A few years ago, during the lead up to the holidays, I needed a root canal. Trapped in the dentist’s chair, forced to listen to a loop of Christmas carols, I thought I might lose my mind. For the follow up visit, I brought noise canceling headphones and unseasonal music.
Cartoon by William Haefeli for The New Yorker
More seasonal advice. Take a few deep breaths and listen. Trust what you know to be true.
Illustration by Lisa Congdon
I find the days leading up to Christmas among the most disorienting of the year. Part of it is being Jewish, and there’s a frenzy that I don’t quite understand. It’s also the weird limbo state between work and holiday. 5 years ago, I began inviting a group of friends to my home for Christmas dinner. The benefit is not only that I’ve secured an activity on the actual day, but it gives me a focus beforehand. And the one place I’m most at ease this week is wandering through the aisles of my favorite food markets. How are you holding up?
Disassembled gingerbread house from things organized neatly
May it be filled with collaboration and miracles.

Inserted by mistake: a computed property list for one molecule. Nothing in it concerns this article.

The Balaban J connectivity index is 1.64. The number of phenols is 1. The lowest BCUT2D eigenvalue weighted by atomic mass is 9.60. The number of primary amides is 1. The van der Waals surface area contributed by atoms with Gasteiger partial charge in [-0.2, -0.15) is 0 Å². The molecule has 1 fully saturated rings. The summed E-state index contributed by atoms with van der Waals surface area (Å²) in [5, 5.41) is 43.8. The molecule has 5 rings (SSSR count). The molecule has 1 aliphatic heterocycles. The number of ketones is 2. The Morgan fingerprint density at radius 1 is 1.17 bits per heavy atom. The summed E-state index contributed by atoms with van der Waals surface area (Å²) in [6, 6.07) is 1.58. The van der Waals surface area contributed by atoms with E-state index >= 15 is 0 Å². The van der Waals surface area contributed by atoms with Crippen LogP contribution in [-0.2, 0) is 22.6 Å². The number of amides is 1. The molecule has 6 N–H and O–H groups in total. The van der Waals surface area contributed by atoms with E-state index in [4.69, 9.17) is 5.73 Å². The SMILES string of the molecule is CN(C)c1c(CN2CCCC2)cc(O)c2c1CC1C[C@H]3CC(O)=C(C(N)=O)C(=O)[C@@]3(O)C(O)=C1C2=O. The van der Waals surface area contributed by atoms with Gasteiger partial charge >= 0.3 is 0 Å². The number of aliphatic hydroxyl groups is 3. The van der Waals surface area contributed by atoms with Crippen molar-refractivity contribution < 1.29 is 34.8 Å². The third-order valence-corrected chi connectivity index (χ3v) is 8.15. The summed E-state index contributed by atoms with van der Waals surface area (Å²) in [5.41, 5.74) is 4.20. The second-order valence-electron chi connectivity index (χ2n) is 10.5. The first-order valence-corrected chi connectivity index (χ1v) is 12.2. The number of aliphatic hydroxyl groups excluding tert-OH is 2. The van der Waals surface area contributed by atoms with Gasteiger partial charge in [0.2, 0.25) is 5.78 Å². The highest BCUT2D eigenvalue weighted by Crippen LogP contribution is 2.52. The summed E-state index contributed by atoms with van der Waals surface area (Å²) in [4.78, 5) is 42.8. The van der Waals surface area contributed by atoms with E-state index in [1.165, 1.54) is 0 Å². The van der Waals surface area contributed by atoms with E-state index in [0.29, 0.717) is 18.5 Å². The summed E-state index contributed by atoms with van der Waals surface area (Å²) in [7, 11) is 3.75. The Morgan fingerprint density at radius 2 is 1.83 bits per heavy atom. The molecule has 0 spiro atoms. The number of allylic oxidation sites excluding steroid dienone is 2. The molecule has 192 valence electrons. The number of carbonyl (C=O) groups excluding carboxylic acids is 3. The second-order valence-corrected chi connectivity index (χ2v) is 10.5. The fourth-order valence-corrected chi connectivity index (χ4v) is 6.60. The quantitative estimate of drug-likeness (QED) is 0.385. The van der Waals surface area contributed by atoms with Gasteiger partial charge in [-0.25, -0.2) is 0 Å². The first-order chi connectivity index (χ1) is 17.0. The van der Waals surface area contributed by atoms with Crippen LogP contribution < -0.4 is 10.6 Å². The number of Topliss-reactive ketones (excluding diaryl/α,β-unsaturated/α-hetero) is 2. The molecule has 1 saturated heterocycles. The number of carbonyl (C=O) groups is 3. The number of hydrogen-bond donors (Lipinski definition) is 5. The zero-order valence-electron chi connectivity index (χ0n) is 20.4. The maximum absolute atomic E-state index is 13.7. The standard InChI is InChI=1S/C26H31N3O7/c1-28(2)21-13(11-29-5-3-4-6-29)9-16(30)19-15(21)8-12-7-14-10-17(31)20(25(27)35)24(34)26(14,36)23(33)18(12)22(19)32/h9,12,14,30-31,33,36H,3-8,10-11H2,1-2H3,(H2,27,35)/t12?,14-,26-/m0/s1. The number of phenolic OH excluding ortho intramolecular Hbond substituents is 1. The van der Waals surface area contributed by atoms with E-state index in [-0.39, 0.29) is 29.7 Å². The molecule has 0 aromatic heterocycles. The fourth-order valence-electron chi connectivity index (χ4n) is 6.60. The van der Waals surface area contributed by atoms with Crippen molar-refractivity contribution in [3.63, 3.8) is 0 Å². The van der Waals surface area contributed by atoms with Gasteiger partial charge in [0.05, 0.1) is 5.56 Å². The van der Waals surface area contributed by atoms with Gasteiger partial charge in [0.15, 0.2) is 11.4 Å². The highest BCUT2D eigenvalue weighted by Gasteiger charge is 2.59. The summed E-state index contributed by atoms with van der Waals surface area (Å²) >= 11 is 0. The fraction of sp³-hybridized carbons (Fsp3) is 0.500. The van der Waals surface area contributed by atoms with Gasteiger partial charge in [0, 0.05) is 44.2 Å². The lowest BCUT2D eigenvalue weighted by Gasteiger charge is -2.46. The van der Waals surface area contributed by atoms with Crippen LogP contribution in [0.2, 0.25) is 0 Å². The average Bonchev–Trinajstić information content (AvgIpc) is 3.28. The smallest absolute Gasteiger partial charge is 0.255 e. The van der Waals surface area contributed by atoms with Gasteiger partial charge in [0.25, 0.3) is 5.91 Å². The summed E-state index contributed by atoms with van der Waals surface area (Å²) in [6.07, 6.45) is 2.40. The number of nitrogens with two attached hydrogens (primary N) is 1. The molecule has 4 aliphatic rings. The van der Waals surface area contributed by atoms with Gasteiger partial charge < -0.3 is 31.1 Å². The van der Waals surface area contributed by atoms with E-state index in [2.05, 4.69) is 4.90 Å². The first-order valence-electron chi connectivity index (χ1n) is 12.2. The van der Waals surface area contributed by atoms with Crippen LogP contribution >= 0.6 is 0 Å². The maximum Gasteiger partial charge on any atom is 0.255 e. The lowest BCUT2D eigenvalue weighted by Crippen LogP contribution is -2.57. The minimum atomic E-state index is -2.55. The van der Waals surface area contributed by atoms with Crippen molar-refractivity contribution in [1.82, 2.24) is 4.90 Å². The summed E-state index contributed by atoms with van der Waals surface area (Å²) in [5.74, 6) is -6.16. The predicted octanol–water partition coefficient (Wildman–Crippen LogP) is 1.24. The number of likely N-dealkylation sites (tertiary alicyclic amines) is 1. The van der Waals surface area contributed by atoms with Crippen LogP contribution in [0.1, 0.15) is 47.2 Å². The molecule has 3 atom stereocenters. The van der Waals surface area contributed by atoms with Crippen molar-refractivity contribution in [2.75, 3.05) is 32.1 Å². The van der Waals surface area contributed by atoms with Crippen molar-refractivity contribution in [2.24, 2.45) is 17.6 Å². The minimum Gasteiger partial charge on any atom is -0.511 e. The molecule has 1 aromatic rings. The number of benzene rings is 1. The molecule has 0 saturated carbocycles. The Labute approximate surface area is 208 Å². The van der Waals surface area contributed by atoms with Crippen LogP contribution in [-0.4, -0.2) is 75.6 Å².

Interfaith by Michael DuMontier and Neil Farber
Decades before there was a reason, I had a free-floating anxiety of standing at my mother’s grave site without a husband. When that moment actually arrived, I managed to go through it, alone but intact. What has been your hardest moment so far?
Image from thisisn’thappiness
When I moved from San Francisco to L.A., I brought along a wardrobe of mostly black. This was practical in the Bay Area where the weather was crisp. But in the southland, with heat and sun that persists for so much of the year, all black no longer made sense. Slowly, but steadily, I began to add light into my wardrobe. At first, it was tans, taupes and whites, but now I have a fuchsia blouse, a teal-striped tee, even cherry red shoes.
Photo: Horst for Vogue, 1939
Emily Dickinson (born on this day) said: “If I read a book [and] it makes my whole body so cold no fire ever can warm me, I know that is poetry. If I feel physically as if the top of my head were taken off, I know that is poetry.”
Artwork from Amandine Alessandra
Over the weekend, a friend called. This is something out of the ordinary for us, and in fact, the last time he phoned it was to tell me that a mutual acquaintance had been diagnosed with breast cancer. When I saw his name show up on my caller ID, I had a momentary flash of concern. It turned out he just wanted to chat. When did it happen that phone calls became quaint like letter writing or sending birthday cards by mail?
Photo by Kyle Bean